Was Jesus afraid of where he would go when he died?  Not at all.  Jesus came from Heaven, and he knew where he was going after he died.  Jesus was afraid of the pain, of the suffering, of the agony, and the loneliness he would face.  He was human, and he knew that paying for our sins would cost him greatly.  Jesus was willing to do whatever it took to free us from our sin, but he would have gladly taken another way if God had offered it to him.

But Jesus didn’t let the fear get the best of him.  He had come to Earth to save us from sin, and he was not about to run out on us at the last minute.  He could have run and hid.  He could have found another garden to pray at – one Judas would not know about.  But Jesus trust his heavenly Father’s plan.  He knew that death was not the end.  It was his whole purpose in living.  He knew that if he died, he could save us from our sins.  Jesus suffered and died on the cross so that he could be the cure for sin, for fear, and even death.  His death destroyed our sin and punishment and his resurrection gave us new righteousness (his righteousness) and life.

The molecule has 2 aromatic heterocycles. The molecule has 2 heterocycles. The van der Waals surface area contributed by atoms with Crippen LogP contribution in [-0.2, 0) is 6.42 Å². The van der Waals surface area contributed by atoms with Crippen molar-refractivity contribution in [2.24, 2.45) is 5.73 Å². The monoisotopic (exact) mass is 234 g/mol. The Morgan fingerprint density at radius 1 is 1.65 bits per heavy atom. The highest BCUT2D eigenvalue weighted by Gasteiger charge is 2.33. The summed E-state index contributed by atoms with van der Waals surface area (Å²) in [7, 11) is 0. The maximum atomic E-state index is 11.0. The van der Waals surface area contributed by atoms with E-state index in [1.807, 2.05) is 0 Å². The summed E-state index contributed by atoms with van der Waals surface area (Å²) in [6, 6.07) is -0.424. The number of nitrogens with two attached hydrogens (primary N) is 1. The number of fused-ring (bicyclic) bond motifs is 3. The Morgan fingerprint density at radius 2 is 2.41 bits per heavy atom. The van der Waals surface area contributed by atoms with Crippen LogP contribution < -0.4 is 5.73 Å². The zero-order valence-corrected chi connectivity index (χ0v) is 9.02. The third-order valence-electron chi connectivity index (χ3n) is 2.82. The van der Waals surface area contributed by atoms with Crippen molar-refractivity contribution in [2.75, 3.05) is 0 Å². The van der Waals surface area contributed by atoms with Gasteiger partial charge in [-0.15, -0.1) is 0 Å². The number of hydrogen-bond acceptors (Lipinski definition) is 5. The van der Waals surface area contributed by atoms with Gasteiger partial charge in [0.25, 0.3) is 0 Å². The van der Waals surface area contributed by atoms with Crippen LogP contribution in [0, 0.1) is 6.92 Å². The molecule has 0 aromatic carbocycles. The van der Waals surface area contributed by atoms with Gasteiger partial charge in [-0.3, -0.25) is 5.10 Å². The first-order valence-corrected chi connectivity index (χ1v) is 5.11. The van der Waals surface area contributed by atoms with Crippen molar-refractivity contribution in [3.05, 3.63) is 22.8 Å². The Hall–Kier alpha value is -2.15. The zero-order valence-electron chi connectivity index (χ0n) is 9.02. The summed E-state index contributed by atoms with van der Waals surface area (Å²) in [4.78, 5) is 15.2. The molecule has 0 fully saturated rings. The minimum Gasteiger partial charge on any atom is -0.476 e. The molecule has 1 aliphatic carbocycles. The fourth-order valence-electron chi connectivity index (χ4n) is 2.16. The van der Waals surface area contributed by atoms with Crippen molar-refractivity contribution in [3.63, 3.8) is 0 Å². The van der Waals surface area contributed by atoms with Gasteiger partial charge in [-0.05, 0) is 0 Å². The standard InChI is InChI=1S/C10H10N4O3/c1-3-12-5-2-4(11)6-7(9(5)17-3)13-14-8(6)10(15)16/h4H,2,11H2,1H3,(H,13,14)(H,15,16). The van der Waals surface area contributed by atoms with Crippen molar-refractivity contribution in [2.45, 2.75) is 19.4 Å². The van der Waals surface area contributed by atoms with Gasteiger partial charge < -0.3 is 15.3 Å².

What does that mean for us today?  What are some things that make you afraid?

I will talk about some of the things that make me afraid and why I would still face them.

I’m afraid of heights.  But if I am playing with a frisbee, and it gets stuck on a roof, then I would climb a latter with the joy of knowing that I would be reunited with my frisbee.

I’m afraid of confrontation and having to discipline children.  I do that as my job, but I do not enjoy that.  But if a kid is misbehaving, I would rather put that person in time out than have to see them continue in their bad behavior.  I do it for the joy of possibly being friends with that kid when they grow up and knowing that that person loves Jesus and wants to obey him.